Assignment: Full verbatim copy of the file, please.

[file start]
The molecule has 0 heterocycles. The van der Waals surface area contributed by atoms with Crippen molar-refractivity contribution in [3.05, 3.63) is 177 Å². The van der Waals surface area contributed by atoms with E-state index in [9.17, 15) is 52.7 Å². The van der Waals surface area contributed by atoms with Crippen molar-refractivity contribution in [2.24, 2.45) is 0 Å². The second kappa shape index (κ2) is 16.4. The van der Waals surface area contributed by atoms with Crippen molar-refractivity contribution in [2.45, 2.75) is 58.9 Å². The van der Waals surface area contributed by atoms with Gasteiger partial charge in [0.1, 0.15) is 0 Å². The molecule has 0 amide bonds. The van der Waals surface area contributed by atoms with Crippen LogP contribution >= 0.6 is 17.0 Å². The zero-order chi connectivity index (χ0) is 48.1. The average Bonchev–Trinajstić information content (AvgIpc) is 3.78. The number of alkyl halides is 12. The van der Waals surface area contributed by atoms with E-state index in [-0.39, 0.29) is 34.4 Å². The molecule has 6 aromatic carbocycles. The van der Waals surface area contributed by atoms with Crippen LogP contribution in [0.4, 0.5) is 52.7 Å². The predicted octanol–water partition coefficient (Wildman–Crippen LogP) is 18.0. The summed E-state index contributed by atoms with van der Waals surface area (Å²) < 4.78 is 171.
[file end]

The molecule has 0 heterocycles. The van der Waals surface area contributed by atoms with Crippen molar-refractivity contribution in [3.05, 3.63) is 177 Å². The van der Waals surface area contributed by atoms with E-state index in [9.17, 15) is 52.7 Å². The van der Waals surface area contributed by atoms with Crippen molar-refractivity contribution in [2.24, 2.45) is 0 Å². The second kappa shape index (κ2) is 16.4. The van der Waals surface area contributed by atoms with Crippen molar-refractivity contribution in [2.45, 2.75) is 58.9 Å². The van der Waals surface area contributed by atoms with Gasteiger partial charge in [0.1, 0.15) is 0 Å². The molecule has 0 amide bonds. The van der Waals surface area contributed by atoms with Crippen LogP contribution >= 0.6 is 17.0 Å². The zero-order chi connectivity index (χ0) is 48.1. The average Bonchev–Trinajstić information content (AvgIpc) is 3.78. The number of alkyl halides is 12. The van der Waals surface area contributed by atoms with E-state index in [-0.39, 0.29) is 34.4 Å². The molecule has 6 aromatic carbocycles. The van der Waals surface area contributed by atoms with Crippen LogP contribution in [0.4, 0.5) is 52.7 Å². The predicted octanol–water partition coefficient (Wildman–Crippen LogP) is 18.0. The summed E-state index contributed by atoms with van der Waals surface area (Å²) < 4.78 is 171.